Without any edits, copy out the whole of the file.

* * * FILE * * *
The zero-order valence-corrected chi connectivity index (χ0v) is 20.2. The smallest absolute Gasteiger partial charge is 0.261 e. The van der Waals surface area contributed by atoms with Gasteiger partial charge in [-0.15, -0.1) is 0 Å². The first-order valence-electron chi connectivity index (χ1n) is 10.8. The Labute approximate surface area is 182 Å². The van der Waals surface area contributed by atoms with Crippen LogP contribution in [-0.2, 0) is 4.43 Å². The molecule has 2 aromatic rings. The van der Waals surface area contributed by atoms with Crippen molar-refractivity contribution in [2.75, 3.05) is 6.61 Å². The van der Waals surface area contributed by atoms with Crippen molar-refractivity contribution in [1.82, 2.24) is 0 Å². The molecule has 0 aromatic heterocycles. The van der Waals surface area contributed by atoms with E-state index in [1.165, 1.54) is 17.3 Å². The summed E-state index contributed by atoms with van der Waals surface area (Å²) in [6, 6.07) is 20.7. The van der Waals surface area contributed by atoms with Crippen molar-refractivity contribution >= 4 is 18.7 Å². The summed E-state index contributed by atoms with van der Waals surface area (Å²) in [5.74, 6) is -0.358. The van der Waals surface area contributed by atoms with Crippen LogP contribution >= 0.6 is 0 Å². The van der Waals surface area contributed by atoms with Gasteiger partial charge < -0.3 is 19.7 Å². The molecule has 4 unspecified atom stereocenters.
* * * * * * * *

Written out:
The zero-order valence-corrected chi connectivity index (χ0v) is 20.2. The smallest absolute Gasteiger partial charge is 0.261 e. The van der Waals surface area contributed by atoms with Gasteiger partial charge in [-0.15, -0.1) is 0 Å². The first-order valence-electron chi connectivity index (χ1n) is 10.8. The Labute approximate surface area is 182 Å². The van der Waals surface area contributed by atoms with Crippen LogP contribution in [-0.2, 0) is 4.43 Å². The molecule has 2 aromatic rings. The van der Waals surface area contributed by atoms with Crippen molar-refractivity contribution in [2.75, 3.05) is 6.61 Å². The van der Waals surface area contributed by atoms with Crippen molar-refractivity contribution in [1.82, 2.24) is 0 Å². The molecule has 0 aromatic heterocycles. The van der Waals surface area contributed by atoms with E-state index in [1.165, 1.54) is 17.3 Å². The summed E-state index contributed by atoms with van der Waals surface area (Å²) in [6, 6.07) is 20.7. The van der Waals surface area contributed by atoms with Crippen molar-refractivity contribution >= 4 is 18.7 Å². The summed E-state index contributed by atoms with van der Waals surface area (Å²) in [5.74, 6) is -0.358. The van der Waals surface area contributed by atoms with Crippen LogP contribution >= 0.6 is 0 Å². The van der Waals surface area contributed by atoms with Gasteiger partial charge < -0.3 is 19.7 Å². The molecule has 4 unspecified atom stereocenters.